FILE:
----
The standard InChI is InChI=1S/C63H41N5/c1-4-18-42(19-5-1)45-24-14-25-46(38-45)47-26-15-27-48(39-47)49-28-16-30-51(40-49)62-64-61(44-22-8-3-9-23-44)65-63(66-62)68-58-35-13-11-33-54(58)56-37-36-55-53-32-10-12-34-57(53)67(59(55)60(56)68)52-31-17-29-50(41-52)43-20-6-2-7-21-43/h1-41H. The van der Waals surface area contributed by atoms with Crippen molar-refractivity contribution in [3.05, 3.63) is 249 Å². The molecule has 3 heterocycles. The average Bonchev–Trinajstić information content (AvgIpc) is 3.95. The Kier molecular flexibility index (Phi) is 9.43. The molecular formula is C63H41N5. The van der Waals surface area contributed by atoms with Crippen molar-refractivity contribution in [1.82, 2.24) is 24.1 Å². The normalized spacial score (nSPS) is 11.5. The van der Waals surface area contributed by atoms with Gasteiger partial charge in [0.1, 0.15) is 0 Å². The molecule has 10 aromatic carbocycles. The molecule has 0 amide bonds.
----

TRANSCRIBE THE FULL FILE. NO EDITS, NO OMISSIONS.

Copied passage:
The standard InChI is InChI=1S/C63H41N5/c1-4-18-42(19-5-1)45-24-14-25-46(38-45)47-26-15-27-48(39-47)49-28-16-30-51(40-49)62-64-61(44-22-8-3-9-23-44)65-63(66-62)68-58-35-13-11-33-54(58)56-37-36-55-53-32-10-12-34-57(53)67(59(55)60(56)68)52-31-17-29-50(41-52)43-20-6-2-7-21-43/h1-41H. The van der Waals surface area contributed by atoms with Crippen molar-refractivity contribution in [3.05, 3.63) is 249 Å². The molecule has 3 heterocycles. The average Bonchev–Trinajstić information content (AvgIpc) is 3.95. The Kier molecular flexibility index (Phi) is 9.43. The molecular formula is C63H41N5. The van der Waals surface area contributed by atoms with Crippen molar-refractivity contribution in [1.82, 2.24) is 24.1 Å². The normalized spacial score (nSPS) is 11.5. The van der Waals surface area contributed by atoms with Gasteiger partial charge in [0.1, 0.15) is 0 Å². The molecule has 10 aromatic carbocycles. The molecule has 0 amide bonds.